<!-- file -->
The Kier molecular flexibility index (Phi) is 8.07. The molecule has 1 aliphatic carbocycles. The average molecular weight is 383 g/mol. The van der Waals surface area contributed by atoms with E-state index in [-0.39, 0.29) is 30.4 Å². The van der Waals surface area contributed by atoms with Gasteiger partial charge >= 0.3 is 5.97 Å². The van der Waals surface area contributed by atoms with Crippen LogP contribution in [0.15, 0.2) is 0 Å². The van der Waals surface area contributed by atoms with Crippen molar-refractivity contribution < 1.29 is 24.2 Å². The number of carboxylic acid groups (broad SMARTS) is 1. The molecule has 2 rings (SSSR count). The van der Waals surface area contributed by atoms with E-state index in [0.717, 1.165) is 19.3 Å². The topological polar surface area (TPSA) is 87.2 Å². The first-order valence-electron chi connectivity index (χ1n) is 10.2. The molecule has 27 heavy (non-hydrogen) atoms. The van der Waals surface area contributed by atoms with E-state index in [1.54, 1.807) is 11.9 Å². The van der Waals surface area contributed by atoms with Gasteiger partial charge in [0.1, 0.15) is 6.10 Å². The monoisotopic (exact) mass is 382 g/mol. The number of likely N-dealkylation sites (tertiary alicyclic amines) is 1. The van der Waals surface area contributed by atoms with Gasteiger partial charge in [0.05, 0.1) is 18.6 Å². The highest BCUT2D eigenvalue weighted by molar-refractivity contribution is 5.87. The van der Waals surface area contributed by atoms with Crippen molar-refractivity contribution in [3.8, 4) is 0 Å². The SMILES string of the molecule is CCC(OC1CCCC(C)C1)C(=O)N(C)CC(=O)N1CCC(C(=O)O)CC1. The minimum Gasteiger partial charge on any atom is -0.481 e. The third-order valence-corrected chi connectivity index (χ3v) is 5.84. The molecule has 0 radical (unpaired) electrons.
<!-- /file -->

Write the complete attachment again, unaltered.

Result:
The Kier molecular flexibility index (Phi) is 8.07. The molecule has 1 aliphatic carbocycles. The average molecular weight is 383 g/mol. The van der Waals surface area contributed by atoms with E-state index in [-0.39, 0.29) is 30.4 Å². The van der Waals surface area contributed by atoms with Gasteiger partial charge >= 0.3 is 5.97 Å². The van der Waals surface area contributed by atoms with Crippen LogP contribution in [0.15, 0.2) is 0 Å². The van der Waals surface area contributed by atoms with Crippen molar-refractivity contribution < 1.29 is 24.2 Å². The number of carboxylic acid groups (broad SMARTS) is 1. The molecule has 2 rings (SSSR count). The van der Waals surface area contributed by atoms with E-state index in [0.717, 1.165) is 19.3 Å². The topological polar surface area (TPSA) is 87.2 Å². The first-order valence-electron chi connectivity index (χ1n) is 10.2. The molecule has 27 heavy (non-hydrogen) atoms. The van der Waals surface area contributed by atoms with E-state index in [1.54, 1.807) is 11.9 Å². The van der Waals surface area contributed by atoms with Gasteiger partial charge in [0.1, 0.15) is 6.10 Å². The monoisotopic (exact) mass is 382 g/mol. The number of likely N-dealkylation sites (tertiary alicyclic amines) is 1. The van der Waals surface area contributed by atoms with Gasteiger partial charge in [0.05, 0.1) is 18.6 Å². The highest BCUT2D eigenvalue weighted by molar-refractivity contribution is 5.87. The van der Waals surface area contributed by atoms with Crippen molar-refractivity contribution in [3.8, 4) is 0 Å². The SMILES string of the molecule is CCC(OC1CCCC(C)C1)C(=O)N(C)CC(=O)N1CCC(C(=O)O)CC1. The minimum Gasteiger partial charge on any atom is -0.481 e. The third-order valence-corrected chi connectivity index (χ3v) is 5.84. The molecule has 0 radical (unpaired) electrons.